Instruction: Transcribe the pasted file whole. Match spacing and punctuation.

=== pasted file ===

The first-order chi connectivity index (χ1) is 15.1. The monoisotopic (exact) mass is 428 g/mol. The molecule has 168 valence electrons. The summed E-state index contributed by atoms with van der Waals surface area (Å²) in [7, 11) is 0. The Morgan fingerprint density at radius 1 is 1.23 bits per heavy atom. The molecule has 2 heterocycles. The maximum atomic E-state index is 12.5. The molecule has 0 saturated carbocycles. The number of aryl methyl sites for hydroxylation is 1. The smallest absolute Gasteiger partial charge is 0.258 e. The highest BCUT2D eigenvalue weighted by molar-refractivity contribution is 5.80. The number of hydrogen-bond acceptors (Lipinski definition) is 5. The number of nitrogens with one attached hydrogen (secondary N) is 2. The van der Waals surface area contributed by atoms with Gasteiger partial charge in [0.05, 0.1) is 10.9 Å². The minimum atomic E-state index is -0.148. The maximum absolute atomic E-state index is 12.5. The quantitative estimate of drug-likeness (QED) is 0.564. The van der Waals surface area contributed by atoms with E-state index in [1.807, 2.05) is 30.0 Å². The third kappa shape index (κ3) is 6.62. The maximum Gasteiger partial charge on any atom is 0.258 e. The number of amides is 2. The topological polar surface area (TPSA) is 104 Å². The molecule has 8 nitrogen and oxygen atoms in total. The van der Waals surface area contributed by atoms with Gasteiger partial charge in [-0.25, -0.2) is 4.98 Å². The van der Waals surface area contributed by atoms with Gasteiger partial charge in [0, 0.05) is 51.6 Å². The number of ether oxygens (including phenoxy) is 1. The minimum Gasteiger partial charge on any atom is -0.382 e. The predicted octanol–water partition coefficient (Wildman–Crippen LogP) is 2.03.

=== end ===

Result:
The first-order chi connectivity index (χ1) is 15.1. The monoisotopic (exact) mass is 428 g/mol. The molecule has 168 valence electrons. The summed E-state index contributed by atoms with van der Waals surface area (Å²) in [7, 11) is 0. The Morgan fingerprint density at radius 1 is 1.23 bits per heavy atom. The molecule has 2 heterocycles. The maximum atomic E-state index is 12.5. The molecule has 0 saturated carbocycles. The number of aryl methyl sites for hydroxylation is 1. The smallest absolute Gasteiger partial charge is 0.258 e. The highest BCUT2D eigenvalue weighted by molar-refractivity contribution is 5.80. The number of hydrogen-bond acceptors (Lipinski definition) is 5. The number of nitrogens with one attached hydrogen (secondary N) is 2. The van der Waals surface area contributed by atoms with Gasteiger partial charge in [0.05, 0.1) is 10.9 Å². The minimum atomic E-state index is -0.148. The maximum absolute atomic E-state index is 12.5. The quantitative estimate of drug-likeness (QED) is 0.564. The van der Waals surface area contributed by atoms with E-state index in [1.807, 2.05) is 30.0 Å². The third kappa shape index (κ3) is 6.62. The maximum Gasteiger partial charge on any atom is 0.258 e. The number of amides is 2. The topological polar surface area (TPSA) is 104 Å². The molecule has 8 nitrogen and oxygen atoms in total. The van der Waals surface area contributed by atoms with Gasteiger partial charge in [-0.25, -0.2) is 4.98 Å². The van der Waals surface area contributed by atoms with Gasteiger partial charge in [0, 0.05) is 51.6 Å². The number of ether oxygens (including phenoxy) is 1. The minimum Gasteiger partial charge on any atom is -0.382 e. The predicted octanol–water partition coefficient (Wildman–Crippen LogP) is 2.03.